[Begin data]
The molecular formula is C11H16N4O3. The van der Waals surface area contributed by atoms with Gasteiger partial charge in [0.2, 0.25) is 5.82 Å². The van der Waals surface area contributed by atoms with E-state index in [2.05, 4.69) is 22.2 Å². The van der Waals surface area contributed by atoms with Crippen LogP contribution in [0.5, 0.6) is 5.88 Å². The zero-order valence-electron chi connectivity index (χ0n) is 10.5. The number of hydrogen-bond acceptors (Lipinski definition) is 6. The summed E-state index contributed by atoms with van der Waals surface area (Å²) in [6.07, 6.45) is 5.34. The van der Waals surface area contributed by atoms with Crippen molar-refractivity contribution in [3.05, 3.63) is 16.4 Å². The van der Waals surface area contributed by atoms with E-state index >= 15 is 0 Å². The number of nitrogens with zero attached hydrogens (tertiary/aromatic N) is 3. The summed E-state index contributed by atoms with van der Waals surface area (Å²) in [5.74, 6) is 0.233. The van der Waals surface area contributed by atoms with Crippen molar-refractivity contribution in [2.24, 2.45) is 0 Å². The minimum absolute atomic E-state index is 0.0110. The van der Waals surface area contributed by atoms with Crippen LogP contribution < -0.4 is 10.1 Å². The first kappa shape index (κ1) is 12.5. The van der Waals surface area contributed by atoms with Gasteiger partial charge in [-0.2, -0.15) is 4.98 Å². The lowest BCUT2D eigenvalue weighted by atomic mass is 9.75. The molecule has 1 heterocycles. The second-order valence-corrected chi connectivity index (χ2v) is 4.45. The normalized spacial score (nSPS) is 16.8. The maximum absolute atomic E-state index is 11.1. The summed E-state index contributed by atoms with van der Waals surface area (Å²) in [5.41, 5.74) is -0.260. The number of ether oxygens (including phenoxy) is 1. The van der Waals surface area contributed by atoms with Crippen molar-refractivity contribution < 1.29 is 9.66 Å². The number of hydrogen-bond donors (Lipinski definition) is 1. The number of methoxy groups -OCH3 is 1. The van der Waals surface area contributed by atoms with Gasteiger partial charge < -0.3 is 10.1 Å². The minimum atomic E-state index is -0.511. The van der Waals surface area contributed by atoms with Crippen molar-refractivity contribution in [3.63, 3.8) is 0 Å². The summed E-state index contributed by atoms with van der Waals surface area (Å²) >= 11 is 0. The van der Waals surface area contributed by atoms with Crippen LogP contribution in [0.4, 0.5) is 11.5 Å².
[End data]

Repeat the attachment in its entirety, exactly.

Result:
The molecular formula is C11H16N4O3. The van der Waals surface area contributed by atoms with Gasteiger partial charge in [0.2, 0.25) is 5.82 Å². The van der Waals surface area contributed by atoms with E-state index in [2.05, 4.69) is 22.2 Å². The van der Waals surface area contributed by atoms with Crippen LogP contribution in [0.5, 0.6) is 5.88 Å². The zero-order valence-electron chi connectivity index (χ0n) is 10.5. The number of hydrogen-bond acceptors (Lipinski definition) is 6. The summed E-state index contributed by atoms with van der Waals surface area (Å²) in [6.07, 6.45) is 5.34. The van der Waals surface area contributed by atoms with Crippen molar-refractivity contribution in [3.05, 3.63) is 16.4 Å². The van der Waals surface area contributed by atoms with E-state index >= 15 is 0 Å². The number of nitrogens with zero attached hydrogens (tertiary/aromatic N) is 3. The summed E-state index contributed by atoms with van der Waals surface area (Å²) in [5.74, 6) is 0.233. The van der Waals surface area contributed by atoms with Crippen molar-refractivity contribution in [2.24, 2.45) is 0 Å². The minimum absolute atomic E-state index is 0.0110. The van der Waals surface area contributed by atoms with Crippen LogP contribution < -0.4 is 10.1 Å². The first kappa shape index (κ1) is 12.5. The van der Waals surface area contributed by atoms with Gasteiger partial charge in [-0.2, -0.15) is 4.98 Å². The lowest BCUT2D eigenvalue weighted by atomic mass is 9.75. The molecule has 1 heterocycles. The second-order valence-corrected chi connectivity index (χ2v) is 4.45. The normalized spacial score (nSPS) is 16.8. The maximum absolute atomic E-state index is 11.1. The summed E-state index contributed by atoms with van der Waals surface area (Å²) in [5.41, 5.74) is -0.260. The number of ether oxygens (including phenoxy) is 1. The van der Waals surface area contributed by atoms with Crippen molar-refractivity contribution < 1.29 is 9.66 Å². The number of hydrogen-bond donors (Lipinski definition) is 1. The number of methoxy groups -OCH3 is 1. The van der Waals surface area contributed by atoms with Gasteiger partial charge < -0.3 is 10.1 Å². The minimum atomic E-state index is -0.511. The van der Waals surface area contributed by atoms with Crippen molar-refractivity contribution in [3.63, 3.8) is 0 Å². The summed E-state index contributed by atoms with van der Waals surface area (Å²) >= 11 is 0. The van der Waals surface area contributed by atoms with Crippen LogP contribution in [0.4, 0.5) is 11.5 Å².